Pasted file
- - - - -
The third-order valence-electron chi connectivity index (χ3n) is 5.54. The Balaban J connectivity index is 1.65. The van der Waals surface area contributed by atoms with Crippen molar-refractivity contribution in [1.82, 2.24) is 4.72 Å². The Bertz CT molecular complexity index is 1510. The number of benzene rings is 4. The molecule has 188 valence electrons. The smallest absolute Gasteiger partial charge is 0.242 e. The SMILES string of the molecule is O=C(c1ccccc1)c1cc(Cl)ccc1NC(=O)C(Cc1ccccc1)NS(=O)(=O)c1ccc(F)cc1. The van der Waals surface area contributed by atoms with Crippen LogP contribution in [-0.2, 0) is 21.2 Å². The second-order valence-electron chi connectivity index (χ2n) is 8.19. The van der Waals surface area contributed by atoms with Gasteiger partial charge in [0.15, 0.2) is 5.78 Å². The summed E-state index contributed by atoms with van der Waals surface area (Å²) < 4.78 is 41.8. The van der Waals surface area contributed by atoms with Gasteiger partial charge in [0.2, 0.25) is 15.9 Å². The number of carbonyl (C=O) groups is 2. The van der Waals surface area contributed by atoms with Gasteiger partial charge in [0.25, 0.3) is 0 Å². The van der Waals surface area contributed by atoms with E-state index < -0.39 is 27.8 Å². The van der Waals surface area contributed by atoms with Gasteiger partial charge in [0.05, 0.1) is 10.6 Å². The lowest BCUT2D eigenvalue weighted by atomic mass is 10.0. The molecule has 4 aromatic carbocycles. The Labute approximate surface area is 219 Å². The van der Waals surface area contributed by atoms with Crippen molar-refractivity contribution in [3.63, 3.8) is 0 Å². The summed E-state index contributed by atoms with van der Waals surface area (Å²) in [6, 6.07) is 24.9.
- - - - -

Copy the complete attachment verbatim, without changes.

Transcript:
The third-order valence-electron chi connectivity index (χ3n) is 5.54. The Balaban J connectivity index is 1.65. The van der Waals surface area contributed by atoms with Crippen molar-refractivity contribution in [1.82, 2.24) is 4.72 Å². The Bertz CT molecular complexity index is 1510. The number of benzene rings is 4. The molecule has 188 valence electrons. The smallest absolute Gasteiger partial charge is 0.242 e. The SMILES string of the molecule is O=C(c1ccccc1)c1cc(Cl)ccc1NC(=O)C(Cc1ccccc1)NS(=O)(=O)c1ccc(F)cc1. The van der Waals surface area contributed by atoms with Crippen LogP contribution in [-0.2, 0) is 21.2 Å². The second-order valence-electron chi connectivity index (χ2n) is 8.19. The van der Waals surface area contributed by atoms with Gasteiger partial charge in [0.15, 0.2) is 5.78 Å². The summed E-state index contributed by atoms with van der Waals surface area (Å²) < 4.78 is 41.8. The van der Waals surface area contributed by atoms with Gasteiger partial charge in [0.2, 0.25) is 15.9 Å². The number of carbonyl (C=O) groups is 2. The van der Waals surface area contributed by atoms with Gasteiger partial charge in [0.25, 0.3) is 0 Å². The van der Waals surface area contributed by atoms with E-state index < -0.39 is 27.8 Å². The van der Waals surface area contributed by atoms with Gasteiger partial charge in [0.05, 0.1) is 10.6 Å². The lowest BCUT2D eigenvalue weighted by atomic mass is 10.0. The molecule has 4 aromatic carbocycles. The Labute approximate surface area is 219 Å². The van der Waals surface area contributed by atoms with Crippen molar-refractivity contribution in [3.63, 3.8) is 0 Å². The summed E-state index contributed by atoms with van der Waals surface area (Å²) in [6, 6.07) is 24.9.